Everything is just business as usual on Earth until a bunch of flying spaceships show up and burrow into the ground, spawning an alien artifact transmitting a signal out into space.
That’s how Netflix’s newest sci-fi series “Another Life” gets underway, at least. And while I am only about halfway into the series, it is one I imagine I will have my eye on for seasons to come.
As I mentioned, the series starts off with the arrival of alien ships that burrow into the Earth, creating what scientists in the series refer to as “The Artifact.” This crystalline entity is transmitting a signal to a planet on the far side of our universe, and the intentions of these visitors remains unknown. After slow progress by scientists on Earth, the powers that be decide to send a manned mission to the origin of the signal, a star system called Pi Canis Majoris.
The mission is commanded by Niko Breckinridge, played by Katee Sackhoff (“Longmire”), who is tapped as the most qualified leader to make contact with the alien civilization. This decision comes much to the dismay of her husband, Erik, a scientist who has been studying the artifact since its arrival.
The series diverges from the first episode and follows the stories of Niko and her crew as they face a series of challenges on the way to their destination, as well as the work of Erik and scientists on Earth.
The series features a lot of sci-fi standards, with challenges ranging from damaged ship systems, on-board alien contagions, as well as aggression amongst some crew members as they butt heads on how to best complete their mission. The show also explores some of the themes of separation, with Niko dealing with being away from her daughter and husband, while simultaneously wanting to carry out her mission to protect them.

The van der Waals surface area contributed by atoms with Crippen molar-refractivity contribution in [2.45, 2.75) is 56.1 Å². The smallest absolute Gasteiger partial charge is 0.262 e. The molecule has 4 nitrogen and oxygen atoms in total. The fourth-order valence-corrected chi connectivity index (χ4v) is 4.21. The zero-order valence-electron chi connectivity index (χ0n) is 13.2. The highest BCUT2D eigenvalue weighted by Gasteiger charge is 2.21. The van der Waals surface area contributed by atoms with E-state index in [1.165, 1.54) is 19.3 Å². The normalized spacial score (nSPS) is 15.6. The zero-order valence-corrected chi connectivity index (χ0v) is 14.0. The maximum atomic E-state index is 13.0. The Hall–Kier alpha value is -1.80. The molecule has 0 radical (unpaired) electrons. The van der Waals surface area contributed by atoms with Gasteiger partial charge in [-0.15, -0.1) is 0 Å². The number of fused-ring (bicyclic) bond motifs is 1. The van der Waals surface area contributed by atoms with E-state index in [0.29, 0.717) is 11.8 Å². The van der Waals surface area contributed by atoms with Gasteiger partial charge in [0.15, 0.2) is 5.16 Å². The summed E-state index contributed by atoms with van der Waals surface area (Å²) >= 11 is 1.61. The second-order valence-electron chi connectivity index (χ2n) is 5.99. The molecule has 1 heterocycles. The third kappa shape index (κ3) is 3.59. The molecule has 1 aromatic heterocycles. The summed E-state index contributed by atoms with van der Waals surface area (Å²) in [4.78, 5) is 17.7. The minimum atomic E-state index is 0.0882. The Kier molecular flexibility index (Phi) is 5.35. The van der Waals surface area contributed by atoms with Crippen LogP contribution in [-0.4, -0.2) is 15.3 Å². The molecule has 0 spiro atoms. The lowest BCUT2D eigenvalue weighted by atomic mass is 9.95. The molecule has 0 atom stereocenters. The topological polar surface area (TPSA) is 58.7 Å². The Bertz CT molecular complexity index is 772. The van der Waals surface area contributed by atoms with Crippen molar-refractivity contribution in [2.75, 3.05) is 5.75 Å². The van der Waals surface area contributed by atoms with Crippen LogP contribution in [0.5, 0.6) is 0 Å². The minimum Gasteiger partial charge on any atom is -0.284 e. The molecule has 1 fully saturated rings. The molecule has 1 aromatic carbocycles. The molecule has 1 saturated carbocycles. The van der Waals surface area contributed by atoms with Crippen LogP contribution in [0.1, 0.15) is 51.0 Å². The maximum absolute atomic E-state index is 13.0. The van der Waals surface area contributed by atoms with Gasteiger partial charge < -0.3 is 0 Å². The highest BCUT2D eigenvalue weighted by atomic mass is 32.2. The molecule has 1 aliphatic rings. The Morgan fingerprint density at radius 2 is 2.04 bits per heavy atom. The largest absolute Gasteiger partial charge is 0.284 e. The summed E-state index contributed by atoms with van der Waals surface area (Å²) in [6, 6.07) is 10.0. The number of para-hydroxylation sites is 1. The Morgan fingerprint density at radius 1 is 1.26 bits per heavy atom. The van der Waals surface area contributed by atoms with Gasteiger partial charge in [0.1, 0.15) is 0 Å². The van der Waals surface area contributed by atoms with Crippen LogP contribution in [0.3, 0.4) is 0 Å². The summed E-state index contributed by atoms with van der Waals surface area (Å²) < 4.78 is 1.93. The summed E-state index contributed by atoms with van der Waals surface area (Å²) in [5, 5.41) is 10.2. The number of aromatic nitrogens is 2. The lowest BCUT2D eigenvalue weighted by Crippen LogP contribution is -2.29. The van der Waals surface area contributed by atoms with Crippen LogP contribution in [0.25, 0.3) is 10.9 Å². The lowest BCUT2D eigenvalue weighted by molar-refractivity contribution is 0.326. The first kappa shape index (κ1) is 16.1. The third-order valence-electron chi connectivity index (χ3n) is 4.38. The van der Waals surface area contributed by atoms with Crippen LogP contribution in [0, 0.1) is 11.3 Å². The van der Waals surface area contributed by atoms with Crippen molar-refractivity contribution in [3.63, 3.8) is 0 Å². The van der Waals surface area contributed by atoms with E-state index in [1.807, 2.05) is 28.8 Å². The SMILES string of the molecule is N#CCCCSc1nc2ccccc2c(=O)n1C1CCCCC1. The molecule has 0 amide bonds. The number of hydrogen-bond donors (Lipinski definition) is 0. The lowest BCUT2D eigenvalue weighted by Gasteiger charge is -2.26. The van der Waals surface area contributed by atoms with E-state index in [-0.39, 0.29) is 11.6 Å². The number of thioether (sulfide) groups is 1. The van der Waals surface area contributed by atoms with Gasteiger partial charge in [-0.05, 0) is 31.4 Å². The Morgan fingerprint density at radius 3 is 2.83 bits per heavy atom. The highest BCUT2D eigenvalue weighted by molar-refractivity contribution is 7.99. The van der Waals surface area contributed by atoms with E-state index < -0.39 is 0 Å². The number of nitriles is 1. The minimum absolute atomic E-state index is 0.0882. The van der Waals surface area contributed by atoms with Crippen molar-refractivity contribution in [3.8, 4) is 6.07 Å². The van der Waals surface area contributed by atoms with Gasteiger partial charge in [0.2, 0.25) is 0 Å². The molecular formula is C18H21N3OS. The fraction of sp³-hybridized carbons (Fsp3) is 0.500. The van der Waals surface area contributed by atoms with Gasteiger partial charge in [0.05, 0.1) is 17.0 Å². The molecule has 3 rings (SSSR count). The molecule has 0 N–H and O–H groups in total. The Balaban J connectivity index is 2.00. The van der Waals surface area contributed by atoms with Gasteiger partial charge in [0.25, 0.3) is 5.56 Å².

Some episodes feel more like you are watching Ridley Scott’s classic “Alien,” while other episodes remind me of other sci-fi classics. One aspect in particular that I enjoy about the show is its set design and atmosphere, with the ship design providing the appropriate amount of claustrophobic tension.
The series also stars Selma Blair as Harper Glass, a media influencer who attempts to break one of the biggest stories in human history. While Erik attempts to communicate with the alien artifact using a series of different sounds, Glass attempts to get as much information out of him as she can.
The series also has plenty of its family moments, with holographic technology providing the means for some communication between the separated family during the extended voyages. While these moments do humanize the characters a bit, I do find myself starting to yawn a bit when these moments break up some of the more tense action.
A big plus for me is that the show never mentions what year it is or how far into the future this might be. While humans have advanced enough to travel faster than the speed of light, they never mention when this is happening, which for me makes things easier to believe.
I was drawn to the show due to the involvement of Sackhoff, as I enjoyed her as the character Starbuck in the 2003 remake of “Battlestar Galactica.” She does a good job in this series as well, and the cast does a good job of mixing up humor and serious tones during the ups and downs of each episode.
The show debuted recently and is for mature audiences, featuring strong language and some violent imagery.